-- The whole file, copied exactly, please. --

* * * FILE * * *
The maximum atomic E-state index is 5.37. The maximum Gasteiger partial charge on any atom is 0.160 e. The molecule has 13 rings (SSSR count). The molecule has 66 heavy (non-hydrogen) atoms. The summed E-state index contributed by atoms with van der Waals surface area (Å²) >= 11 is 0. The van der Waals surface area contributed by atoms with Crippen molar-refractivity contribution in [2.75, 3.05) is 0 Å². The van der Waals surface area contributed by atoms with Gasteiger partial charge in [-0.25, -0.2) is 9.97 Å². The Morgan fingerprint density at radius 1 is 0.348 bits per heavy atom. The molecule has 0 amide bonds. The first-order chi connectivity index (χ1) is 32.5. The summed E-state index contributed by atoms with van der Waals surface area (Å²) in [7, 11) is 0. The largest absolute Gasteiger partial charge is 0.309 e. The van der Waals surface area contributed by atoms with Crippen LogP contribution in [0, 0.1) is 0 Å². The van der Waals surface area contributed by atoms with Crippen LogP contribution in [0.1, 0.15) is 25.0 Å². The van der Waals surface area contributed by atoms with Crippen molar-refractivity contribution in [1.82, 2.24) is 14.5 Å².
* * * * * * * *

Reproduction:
The maximum atomic E-state index is 5.37. The maximum Gasteiger partial charge on any atom is 0.160 e. The molecule has 13 rings (SSSR count). The molecule has 66 heavy (non-hydrogen) atoms. The summed E-state index contributed by atoms with van der Waals surface area (Å²) >= 11 is 0. The van der Waals surface area contributed by atoms with Crippen molar-refractivity contribution in [2.75, 3.05) is 0 Å². The van der Waals surface area contributed by atoms with Gasteiger partial charge in [-0.25, -0.2) is 9.97 Å². The Morgan fingerprint density at radius 1 is 0.348 bits per heavy atom. The molecule has 0 amide bonds. The first-order chi connectivity index (χ1) is 32.5. The summed E-state index contributed by atoms with van der Waals surface area (Å²) in [7, 11) is 0. The largest absolute Gasteiger partial charge is 0.309 e. The van der Waals surface area contributed by atoms with Crippen LogP contribution in [0, 0.1) is 0 Å². The van der Waals surface area contributed by atoms with Crippen LogP contribution in [0.1, 0.15) is 25.0 Å². The van der Waals surface area contributed by atoms with Crippen molar-refractivity contribution in [1.82, 2.24) is 14.5 Å².